Breakfast tends to be a meal where it is easy to eat healthy because of all the nutritious breakfast foods — whole grain cereals and bread, fruit, eggs, milk and yogurt. But because of the morning rush that is part of our fast-paced lifestyle, or in an effort to lose weight by reducing caloric intake by one meal, many people skip breakfast.
It is the worst thing to do. That's because calories eaten earlier in the day provide a higher satiety level than calories eaten later in the day. The University of Texas study found that when participants ate a healthy, reasonably-sized breakfast of about 400 to 500 calories, they consistently ate less throughout the rest of the day. When they ate no breakfast or one with just a couple of hundred calories, they tended to load up later. The bottom line: if you want to control your weight, eat a good breakfast.View Thread
A good laugh - like a good workout - produces an overall sense of well-being. It flexes the muscles of the chst and abdomen, including the diaphram, and causes deep breathing to take place. By exercising the shoulders, neck and face, laughter releases tension in the muscles. And humor itself can help create a different perspective on life and challenges.
We need to learn from children who on average laugh over 200 times a day. Adults by comparison laugh about 15 times a day. If we can up that number, we can manage the stress that underlies so many diseases and conditions.View Thread
It may make sense to steer clear of many fat-free baked goods, some of the real contributors to the American obesity epidemic. Sure, the manufacturers take out the fat, but they often add more sugar to compensate, and that jacks up the calories. Your fat-free muffin could be 450 calories!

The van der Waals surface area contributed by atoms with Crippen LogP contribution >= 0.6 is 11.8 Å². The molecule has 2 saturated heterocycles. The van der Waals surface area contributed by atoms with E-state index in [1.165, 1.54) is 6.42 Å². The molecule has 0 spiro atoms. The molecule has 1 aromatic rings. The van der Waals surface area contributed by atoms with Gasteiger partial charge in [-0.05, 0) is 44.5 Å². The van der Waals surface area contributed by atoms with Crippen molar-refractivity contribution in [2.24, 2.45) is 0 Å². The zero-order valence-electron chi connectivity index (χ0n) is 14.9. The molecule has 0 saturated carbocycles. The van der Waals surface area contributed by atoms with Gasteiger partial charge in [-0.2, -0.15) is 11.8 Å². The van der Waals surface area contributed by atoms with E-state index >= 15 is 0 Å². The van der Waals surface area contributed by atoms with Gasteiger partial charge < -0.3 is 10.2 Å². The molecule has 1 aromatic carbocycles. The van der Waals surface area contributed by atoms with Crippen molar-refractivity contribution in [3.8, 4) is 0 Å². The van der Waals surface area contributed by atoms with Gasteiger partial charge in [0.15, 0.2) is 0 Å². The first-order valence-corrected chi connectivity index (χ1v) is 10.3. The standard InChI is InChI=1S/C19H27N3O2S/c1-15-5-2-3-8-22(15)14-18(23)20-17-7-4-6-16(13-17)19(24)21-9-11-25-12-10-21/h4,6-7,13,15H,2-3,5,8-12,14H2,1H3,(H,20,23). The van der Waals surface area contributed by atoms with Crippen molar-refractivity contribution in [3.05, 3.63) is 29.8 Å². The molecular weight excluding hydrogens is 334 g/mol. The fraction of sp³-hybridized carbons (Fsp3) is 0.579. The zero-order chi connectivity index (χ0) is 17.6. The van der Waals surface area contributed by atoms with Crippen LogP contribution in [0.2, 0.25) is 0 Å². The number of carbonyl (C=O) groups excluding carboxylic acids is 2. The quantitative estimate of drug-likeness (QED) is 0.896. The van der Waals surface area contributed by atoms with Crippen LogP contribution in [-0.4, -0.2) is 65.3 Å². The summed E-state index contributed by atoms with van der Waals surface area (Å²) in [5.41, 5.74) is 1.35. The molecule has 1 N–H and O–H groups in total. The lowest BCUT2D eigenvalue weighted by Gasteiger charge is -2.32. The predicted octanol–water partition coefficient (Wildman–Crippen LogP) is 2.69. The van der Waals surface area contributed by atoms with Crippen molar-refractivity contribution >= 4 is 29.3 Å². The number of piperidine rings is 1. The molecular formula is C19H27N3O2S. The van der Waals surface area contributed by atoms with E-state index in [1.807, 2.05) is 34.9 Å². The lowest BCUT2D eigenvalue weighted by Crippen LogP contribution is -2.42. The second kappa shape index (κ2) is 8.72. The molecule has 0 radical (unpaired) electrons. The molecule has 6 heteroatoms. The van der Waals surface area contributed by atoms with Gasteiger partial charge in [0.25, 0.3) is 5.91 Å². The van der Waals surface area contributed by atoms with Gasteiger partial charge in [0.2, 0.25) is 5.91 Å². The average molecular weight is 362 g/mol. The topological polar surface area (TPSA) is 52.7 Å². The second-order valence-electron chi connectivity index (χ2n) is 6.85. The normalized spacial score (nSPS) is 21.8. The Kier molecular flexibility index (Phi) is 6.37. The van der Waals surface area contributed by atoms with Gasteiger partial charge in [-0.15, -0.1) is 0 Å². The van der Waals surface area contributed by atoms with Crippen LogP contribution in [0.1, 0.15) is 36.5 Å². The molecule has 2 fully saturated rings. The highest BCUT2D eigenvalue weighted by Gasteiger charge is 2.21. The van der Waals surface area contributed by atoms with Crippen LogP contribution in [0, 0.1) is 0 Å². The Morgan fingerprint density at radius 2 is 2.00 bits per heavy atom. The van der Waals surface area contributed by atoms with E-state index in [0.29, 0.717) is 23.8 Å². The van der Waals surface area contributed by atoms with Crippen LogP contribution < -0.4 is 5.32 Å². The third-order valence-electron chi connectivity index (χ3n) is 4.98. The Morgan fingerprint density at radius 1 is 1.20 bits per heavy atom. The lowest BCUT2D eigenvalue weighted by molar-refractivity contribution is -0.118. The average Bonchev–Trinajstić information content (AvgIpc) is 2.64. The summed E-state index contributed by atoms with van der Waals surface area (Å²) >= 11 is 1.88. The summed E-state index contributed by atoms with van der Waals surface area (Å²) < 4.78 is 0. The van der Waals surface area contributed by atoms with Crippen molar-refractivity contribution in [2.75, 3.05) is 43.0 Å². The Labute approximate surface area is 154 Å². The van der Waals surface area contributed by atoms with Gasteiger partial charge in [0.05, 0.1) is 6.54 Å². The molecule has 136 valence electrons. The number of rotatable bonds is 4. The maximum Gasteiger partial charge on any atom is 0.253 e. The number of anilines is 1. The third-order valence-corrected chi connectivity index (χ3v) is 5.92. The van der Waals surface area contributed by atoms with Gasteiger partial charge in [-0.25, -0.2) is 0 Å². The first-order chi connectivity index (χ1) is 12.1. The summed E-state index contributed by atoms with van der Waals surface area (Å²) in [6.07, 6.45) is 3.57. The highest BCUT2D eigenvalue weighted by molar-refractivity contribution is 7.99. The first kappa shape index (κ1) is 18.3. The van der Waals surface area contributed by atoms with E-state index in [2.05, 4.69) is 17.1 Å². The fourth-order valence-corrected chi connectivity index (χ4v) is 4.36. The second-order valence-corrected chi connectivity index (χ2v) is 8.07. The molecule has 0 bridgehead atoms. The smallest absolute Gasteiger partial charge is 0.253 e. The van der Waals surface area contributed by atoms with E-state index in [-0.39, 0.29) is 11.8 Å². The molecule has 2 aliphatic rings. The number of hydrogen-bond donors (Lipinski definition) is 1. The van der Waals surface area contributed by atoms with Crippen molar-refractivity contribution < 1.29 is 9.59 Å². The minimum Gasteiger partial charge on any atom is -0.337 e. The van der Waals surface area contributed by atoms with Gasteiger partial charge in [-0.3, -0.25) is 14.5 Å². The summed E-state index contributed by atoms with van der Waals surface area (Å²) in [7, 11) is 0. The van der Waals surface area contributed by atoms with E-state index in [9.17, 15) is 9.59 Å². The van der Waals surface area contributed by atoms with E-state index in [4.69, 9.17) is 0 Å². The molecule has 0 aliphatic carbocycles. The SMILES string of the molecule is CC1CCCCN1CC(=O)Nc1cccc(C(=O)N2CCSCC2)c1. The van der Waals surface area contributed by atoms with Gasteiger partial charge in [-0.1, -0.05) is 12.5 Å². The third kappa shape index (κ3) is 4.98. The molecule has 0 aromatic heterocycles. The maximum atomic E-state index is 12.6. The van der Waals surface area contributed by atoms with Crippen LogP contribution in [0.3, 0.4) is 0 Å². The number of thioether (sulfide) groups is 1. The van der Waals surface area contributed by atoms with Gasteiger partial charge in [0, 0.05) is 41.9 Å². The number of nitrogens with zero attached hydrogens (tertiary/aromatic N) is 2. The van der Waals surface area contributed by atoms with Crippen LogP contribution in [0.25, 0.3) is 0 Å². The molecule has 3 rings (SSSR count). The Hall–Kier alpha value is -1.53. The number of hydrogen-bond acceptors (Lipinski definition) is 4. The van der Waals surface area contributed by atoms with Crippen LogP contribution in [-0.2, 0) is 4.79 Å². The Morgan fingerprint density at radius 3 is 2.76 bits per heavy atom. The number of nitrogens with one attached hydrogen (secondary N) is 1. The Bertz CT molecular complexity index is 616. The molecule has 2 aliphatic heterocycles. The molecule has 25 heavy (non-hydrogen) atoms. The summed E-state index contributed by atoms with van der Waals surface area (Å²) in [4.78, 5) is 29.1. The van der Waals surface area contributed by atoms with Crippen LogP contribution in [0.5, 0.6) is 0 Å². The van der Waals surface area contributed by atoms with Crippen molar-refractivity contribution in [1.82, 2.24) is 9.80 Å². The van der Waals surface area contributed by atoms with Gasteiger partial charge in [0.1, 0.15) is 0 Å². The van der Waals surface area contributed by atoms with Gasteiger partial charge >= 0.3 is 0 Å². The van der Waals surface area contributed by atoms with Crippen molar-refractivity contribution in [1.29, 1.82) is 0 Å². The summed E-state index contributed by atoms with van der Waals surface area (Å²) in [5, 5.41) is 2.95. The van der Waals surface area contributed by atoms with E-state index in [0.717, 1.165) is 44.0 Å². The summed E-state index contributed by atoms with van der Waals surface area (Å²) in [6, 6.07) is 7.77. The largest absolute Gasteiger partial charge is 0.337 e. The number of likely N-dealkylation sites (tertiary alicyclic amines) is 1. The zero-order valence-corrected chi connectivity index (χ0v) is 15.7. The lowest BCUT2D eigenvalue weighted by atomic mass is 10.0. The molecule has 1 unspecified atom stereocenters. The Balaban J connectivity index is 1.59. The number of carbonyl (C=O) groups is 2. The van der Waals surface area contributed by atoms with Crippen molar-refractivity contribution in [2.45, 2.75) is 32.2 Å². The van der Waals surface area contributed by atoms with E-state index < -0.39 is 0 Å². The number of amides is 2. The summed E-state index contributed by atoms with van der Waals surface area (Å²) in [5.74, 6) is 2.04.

In addition, studies show that when we eat fat-free baked goods, we routinely consume three to five times as much as we normally would. So, instead of eating two regular chocolate chip cookies (approximately 120 calories), we might gorge on 10 fat-free cookies (about 500 calories.) Caveat emptor!View Thread
Excessive salt in the diet has long been identified with an increase risk of high blood pressure and heart disease. But new research suggests that older adults who combine high salt consumption with low physical activity - watching TV or playing computer games - were at greater risk for cognitive decline. In other words, too much salt may be bad for your brain.
So, if you are planning to be a couch potato and watch every football bowl game, a good suggestion is to replace the salty snacks - chips and pretzels - with fruits and vegetables. And take a walk at halftime!View Thread
Unlike other citrus fruits, grapefruit contains substances that disable certain enzymes in your body, sometimes for hours. Without these enzymes, some statin drugs end up in the bloodstream at higher concentrations, which can put you at risk for serious muscle aches or weakness. Although an occasional small glass of grapefruit juice may be fine, experts recommend not drinking it at the same time you take the medication.View Thread